This note was originally published October 23, 2014 at 07:18 in Retail
Conclusion: Target offering free shipping over the holidays accelerates a trend that we think will play out over two years -- which is that almost all retailers offer free shipping and free returns. Only those with the highest basket size (Nordstrom) can win at this game. Other retailers are likely to follow TGT over the near term. The math does not look good.
Every year there seems to be a new strategy the retailers embrace to gain share of wallet as the Holiday's approach. With many stores now open all day on Thanksgiving and staying open 24/7 in the final stretch in December, there's not much more (aside from price) that the retailers can do to get more people to shop at the stores. But Target has an interesting, albeit costly, idea.
TGT is offering free shipping on all items in the store for online customers beginning yesterday, and lasting through Dec 20th. This is a huge event for retail -- at least how we see it. And it does not result in profitability going up, unfortunately.
Common perception is that e-commerce margins are higher than brick & mortar. That might be true for content owners like Ralph Lauren, Nike and UnderArmour -- who can side step a wholesaler and capture 100% of the margin. But for retailers like Target, Macy's, Kohl's and JC Penney, e-commerce is not margin accretive.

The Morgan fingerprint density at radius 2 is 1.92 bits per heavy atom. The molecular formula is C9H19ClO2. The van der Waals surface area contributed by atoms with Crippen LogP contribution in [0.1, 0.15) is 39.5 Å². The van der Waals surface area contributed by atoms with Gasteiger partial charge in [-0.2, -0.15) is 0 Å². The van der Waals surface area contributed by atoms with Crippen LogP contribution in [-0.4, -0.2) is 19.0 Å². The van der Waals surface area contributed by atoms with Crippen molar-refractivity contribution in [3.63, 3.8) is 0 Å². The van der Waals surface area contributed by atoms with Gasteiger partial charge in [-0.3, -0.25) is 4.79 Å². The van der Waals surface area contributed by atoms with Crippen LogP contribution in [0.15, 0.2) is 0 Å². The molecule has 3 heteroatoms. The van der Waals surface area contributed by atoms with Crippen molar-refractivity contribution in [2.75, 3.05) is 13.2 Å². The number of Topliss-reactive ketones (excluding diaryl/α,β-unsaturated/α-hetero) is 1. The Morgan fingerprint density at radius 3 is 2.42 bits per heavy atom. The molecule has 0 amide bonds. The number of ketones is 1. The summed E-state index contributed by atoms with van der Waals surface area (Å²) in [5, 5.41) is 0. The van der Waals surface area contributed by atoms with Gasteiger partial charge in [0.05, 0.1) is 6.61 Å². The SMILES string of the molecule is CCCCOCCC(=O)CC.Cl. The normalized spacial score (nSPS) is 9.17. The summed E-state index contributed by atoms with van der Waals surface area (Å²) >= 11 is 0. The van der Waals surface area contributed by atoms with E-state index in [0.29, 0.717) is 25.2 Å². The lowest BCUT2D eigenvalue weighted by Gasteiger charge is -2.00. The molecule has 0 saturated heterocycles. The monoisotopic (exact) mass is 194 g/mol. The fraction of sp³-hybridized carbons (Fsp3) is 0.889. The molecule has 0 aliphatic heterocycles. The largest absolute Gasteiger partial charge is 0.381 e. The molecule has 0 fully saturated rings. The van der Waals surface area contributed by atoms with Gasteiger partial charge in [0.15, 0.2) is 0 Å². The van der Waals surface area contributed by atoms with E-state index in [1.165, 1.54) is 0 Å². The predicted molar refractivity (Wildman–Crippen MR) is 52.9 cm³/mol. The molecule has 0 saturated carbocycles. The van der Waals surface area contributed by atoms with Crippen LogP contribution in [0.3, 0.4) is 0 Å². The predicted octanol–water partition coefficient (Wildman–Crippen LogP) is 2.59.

Take KSS, for example. It's e-commerce gross margins are about 25% -- 1,200 basis points below the company average. The big culprit is the triangulation of lower-value (commodity) product, low basket size, and fixed shipping costs.
In the example below, you can see that a company like Nordstrom, which is the only retailer that offers free shipping and free returns, has a big enough basket size due to very defendable brands and price/points such that it can still print a superior e-commerce gross margin. Other retailers -- even Macy's, which is known for being a trailblazer in e-commerce (we don't particularly agree) has an extremely high threshold for free shipping ($99), and still does not have a superior e-commerce margin.
Our concern about this move by TGT is that it currently has a $50 'free shipping' threshold. Over the next two months, if you want to buy a package of q-tips for $3.89, or a package of pacifiers for $5.89, you get them delivered for free. Unfortunately, the shipping cost on those items is about double the gross profit that Target would otherwise record.
Another angle on shipping costs is that a by-product of a 'free shipping' threshold is that it causes many consumers with a low basket size to come in to the store to pick up the product to avoid a $5-$10 shipping charge. According to Target, 14% of its digital sales are picked up in stores, and then about 20% of those customers buy additional items. What happens now that shipping is free?
We're not as concerned about this event as a negative for Target, but we are definitely concerned that (almost) all retailers are gravitating to a very unprofitable place -- that's free shipping and free returns. Free shipping is kind of like a dividend -- once you give it, you really can't take it away without severe repercussions.